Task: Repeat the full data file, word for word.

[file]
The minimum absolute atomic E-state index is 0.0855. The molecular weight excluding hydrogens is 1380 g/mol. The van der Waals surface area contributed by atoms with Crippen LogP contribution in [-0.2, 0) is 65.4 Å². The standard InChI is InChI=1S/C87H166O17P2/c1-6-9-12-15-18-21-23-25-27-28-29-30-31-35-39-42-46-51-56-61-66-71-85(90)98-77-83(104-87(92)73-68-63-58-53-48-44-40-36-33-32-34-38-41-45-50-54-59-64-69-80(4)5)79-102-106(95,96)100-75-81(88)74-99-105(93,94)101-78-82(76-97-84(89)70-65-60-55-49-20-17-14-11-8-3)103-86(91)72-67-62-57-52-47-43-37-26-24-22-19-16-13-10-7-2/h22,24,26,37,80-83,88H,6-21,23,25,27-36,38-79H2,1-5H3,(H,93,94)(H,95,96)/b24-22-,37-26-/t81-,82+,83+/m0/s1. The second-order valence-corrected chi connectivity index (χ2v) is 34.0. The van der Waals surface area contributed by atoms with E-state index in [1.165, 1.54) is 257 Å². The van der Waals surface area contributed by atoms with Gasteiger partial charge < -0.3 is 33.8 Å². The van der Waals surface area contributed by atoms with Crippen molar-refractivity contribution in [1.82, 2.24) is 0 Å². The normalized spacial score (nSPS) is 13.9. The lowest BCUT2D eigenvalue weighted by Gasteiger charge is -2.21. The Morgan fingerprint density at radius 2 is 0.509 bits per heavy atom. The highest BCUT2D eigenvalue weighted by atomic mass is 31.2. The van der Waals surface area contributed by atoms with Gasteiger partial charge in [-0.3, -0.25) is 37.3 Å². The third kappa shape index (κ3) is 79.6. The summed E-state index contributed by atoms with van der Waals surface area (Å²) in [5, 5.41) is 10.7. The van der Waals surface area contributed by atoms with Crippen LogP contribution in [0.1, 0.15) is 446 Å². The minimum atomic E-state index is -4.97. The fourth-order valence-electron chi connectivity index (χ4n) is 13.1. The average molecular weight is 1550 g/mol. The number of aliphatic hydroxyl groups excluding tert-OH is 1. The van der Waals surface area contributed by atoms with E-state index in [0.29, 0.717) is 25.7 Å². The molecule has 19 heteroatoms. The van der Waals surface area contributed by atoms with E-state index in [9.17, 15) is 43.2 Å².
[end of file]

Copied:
The minimum absolute atomic E-state index is 0.0855. The molecular weight excluding hydrogens is 1380 g/mol. The van der Waals surface area contributed by atoms with Crippen LogP contribution in [-0.2, 0) is 65.4 Å². The standard InChI is InChI=1S/C87H166O17P2/c1-6-9-12-15-18-21-23-25-27-28-29-30-31-35-39-42-46-51-56-61-66-71-85(90)98-77-83(104-87(92)73-68-63-58-53-48-44-40-36-33-32-34-38-41-45-50-54-59-64-69-80(4)5)79-102-106(95,96)100-75-81(88)74-99-105(93,94)101-78-82(76-97-84(89)70-65-60-55-49-20-17-14-11-8-3)103-86(91)72-67-62-57-52-47-43-37-26-24-22-19-16-13-10-7-2/h22,24,26,37,80-83,88H,6-21,23,25,27-36,38-79H2,1-5H3,(H,93,94)(H,95,96)/b24-22-,37-26-/t81-,82+,83+/m0/s1. The second-order valence-corrected chi connectivity index (χ2v) is 34.0. The van der Waals surface area contributed by atoms with E-state index in [1.165, 1.54) is 257 Å². The van der Waals surface area contributed by atoms with Gasteiger partial charge < -0.3 is 33.8 Å². The van der Waals surface area contributed by atoms with Crippen molar-refractivity contribution in [1.82, 2.24) is 0 Å². The normalized spacial score (nSPS) is 13.9. The lowest BCUT2D eigenvalue weighted by Gasteiger charge is -2.21. The Morgan fingerprint density at radius 2 is 0.509 bits per heavy atom. The highest BCUT2D eigenvalue weighted by atomic mass is 31.2. The van der Waals surface area contributed by atoms with Gasteiger partial charge in [-0.3, -0.25) is 37.3 Å². The third kappa shape index (κ3) is 79.6. The summed E-state index contributed by atoms with van der Waals surface area (Å²) in [5, 5.41) is 10.7. The van der Waals surface area contributed by atoms with Crippen LogP contribution in [0.1, 0.15) is 446 Å². The minimum atomic E-state index is -4.97. The fourth-order valence-electron chi connectivity index (χ4n) is 13.1. The average molecular weight is 1550 g/mol. The number of aliphatic hydroxyl groups excluding tert-OH is 1. The van der Waals surface area contributed by atoms with E-state index in [0.29, 0.717) is 25.7 Å². The molecule has 19 heteroatoms. The van der Waals surface area contributed by atoms with E-state index in [9.17, 15) is 43.2 Å².